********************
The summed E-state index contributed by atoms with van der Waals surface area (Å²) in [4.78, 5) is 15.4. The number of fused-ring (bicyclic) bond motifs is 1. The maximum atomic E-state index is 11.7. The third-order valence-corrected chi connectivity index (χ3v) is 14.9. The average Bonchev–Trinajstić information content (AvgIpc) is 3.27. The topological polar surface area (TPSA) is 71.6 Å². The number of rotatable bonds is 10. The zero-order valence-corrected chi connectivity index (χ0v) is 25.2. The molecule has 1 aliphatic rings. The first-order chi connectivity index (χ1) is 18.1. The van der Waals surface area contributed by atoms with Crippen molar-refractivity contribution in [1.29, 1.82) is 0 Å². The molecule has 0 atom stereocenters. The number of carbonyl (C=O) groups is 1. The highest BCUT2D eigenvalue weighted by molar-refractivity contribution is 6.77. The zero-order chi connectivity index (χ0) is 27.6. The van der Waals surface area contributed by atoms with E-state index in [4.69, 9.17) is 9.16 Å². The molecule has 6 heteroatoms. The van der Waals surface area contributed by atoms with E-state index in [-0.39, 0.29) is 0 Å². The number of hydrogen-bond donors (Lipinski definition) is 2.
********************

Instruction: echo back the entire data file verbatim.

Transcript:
The summed E-state index contributed by atoms with van der Waals surface area (Å²) in [4.78, 5) is 15.4. The number of fused-ring (bicyclic) bond motifs is 1. The maximum atomic E-state index is 11.7. The third-order valence-corrected chi connectivity index (χ3v) is 14.9. The average Bonchev–Trinajstić information content (AvgIpc) is 3.27. The topological polar surface area (TPSA) is 71.6 Å². The number of rotatable bonds is 10. The zero-order valence-corrected chi connectivity index (χ0v) is 25.2. The molecule has 1 aliphatic rings. The first-order chi connectivity index (χ1) is 18.1. The van der Waals surface area contributed by atoms with Crippen molar-refractivity contribution in [1.29, 1.82) is 0 Å². The molecule has 0 atom stereocenters. The number of carbonyl (C=O) groups is 1. The highest BCUT2D eigenvalue weighted by molar-refractivity contribution is 6.77. The zero-order chi connectivity index (χ0) is 27.6. The van der Waals surface area contributed by atoms with E-state index in [4.69, 9.17) is 9.16 Å². The molecule has 6 heteroatoms. The van der Waals surface area contributed by atoms with E-state index in [-0.39, 0.29) is 0 Å². The number of hydrogen-bond donors (Lipinski definition) is 2.